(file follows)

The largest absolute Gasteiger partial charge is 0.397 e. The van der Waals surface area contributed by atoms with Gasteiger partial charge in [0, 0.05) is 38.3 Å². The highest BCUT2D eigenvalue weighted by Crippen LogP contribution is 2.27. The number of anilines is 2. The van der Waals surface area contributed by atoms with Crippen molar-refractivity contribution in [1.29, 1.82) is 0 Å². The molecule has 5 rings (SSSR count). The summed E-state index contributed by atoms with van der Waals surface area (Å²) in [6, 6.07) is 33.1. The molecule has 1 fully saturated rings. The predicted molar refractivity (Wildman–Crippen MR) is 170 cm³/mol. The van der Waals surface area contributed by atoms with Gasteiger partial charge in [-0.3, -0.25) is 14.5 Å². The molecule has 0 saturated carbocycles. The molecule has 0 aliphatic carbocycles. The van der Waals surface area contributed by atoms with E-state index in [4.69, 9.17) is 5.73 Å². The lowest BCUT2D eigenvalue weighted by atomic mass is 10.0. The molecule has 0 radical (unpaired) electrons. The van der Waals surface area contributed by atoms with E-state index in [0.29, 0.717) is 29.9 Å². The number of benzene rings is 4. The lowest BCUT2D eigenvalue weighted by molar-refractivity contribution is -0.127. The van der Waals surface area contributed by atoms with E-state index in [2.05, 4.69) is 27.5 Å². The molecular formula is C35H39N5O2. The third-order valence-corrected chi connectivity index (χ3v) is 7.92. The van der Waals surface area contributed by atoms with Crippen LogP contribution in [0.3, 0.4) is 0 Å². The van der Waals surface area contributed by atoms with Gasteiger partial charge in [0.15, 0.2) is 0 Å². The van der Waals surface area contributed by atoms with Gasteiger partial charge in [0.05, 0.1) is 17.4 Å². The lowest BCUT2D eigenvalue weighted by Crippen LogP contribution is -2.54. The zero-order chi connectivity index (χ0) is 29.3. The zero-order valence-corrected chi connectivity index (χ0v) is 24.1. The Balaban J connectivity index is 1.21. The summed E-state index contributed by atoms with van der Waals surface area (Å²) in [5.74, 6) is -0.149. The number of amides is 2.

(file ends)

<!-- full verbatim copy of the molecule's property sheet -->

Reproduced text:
The largest absolute Gasteiger partial charge is 0.397 e. The van der Waals surface area contributed by atoms with Gasteiger partial charge in [0, 0.05) is 38.3 Å². The highest BCUT2D eigenvalue weighted by Crippen LogP contribution is 2.27. The number of anilines is 2. The van der Waals surface area contributed by atoms with Crippen molar-refractivity contribution in [1.29, 1.82) is 0 Å². The molecule has 5 rings (SSSR count). The summed E-state index contributed by atoms with van der Waals surface area (Å²) in [6, 6.07) is 33.1. The molecule has 1 fully saturated rings. The predicted molar refractivity (Wildman–Crippen MR) is 170 cm³/mol. The van der Waals surface area contributed by atoms with Gasteiger partial charge in [-0.3, -0.25) is 14.5 Å². The molecule has 0 saturated carbocycles. The molecule has 0 aliphatic carbocycles. The van der Waals surface area contributed by atoms with E-state index in [4.69, 9.17) is 5.73 Å². The lowest BCUT2D eigenvalue weighted by atomic mass is 10.0. The molecule has 0 radical (unpaired) electrons. The van der Waals surface area contributed by atoms with E-state index in [0.29, 0.717) is 29.9 Å². The number of benzene rings is 4. The lowest BCUT2D eigenvalue weighted by molar-refractivity contribution is -0.127. The van der Waals surface area contributed by atoms with E-state index in [2.05, 4.69) is 27.5 Å². The molecular formula is C35H39N5O2. The third-order valence-corrected chi connectivity index (χ3v) is 7.92. The van der Waals surface area contributed by atoms with Crippen LogP contribution in [0.3, 0.4) is 0 Å². The van der Waals surface area contributed by atoms with Gasteiger partial charge in [0.15, 0.2) is 0 Å². The van der Waals surface area contributed by atoms with Gasteiger partial charge in [0.05, 0.1) is 17.4 Å². The lowest BCUT2D eigenvalue weighted by Crippen LogP contribution is -2.54. The zero-order chi connectivity index (χ0) is 29.3. The zero-order valence-corrected chi connectivity index (χ0v) is 24.1. The Balaban J connectivity index is 1.21. The summed E-state index contributed by atoms with van der Waals surface area (Å²) in [5.74, 6) is -0.149. The number of amides is 2.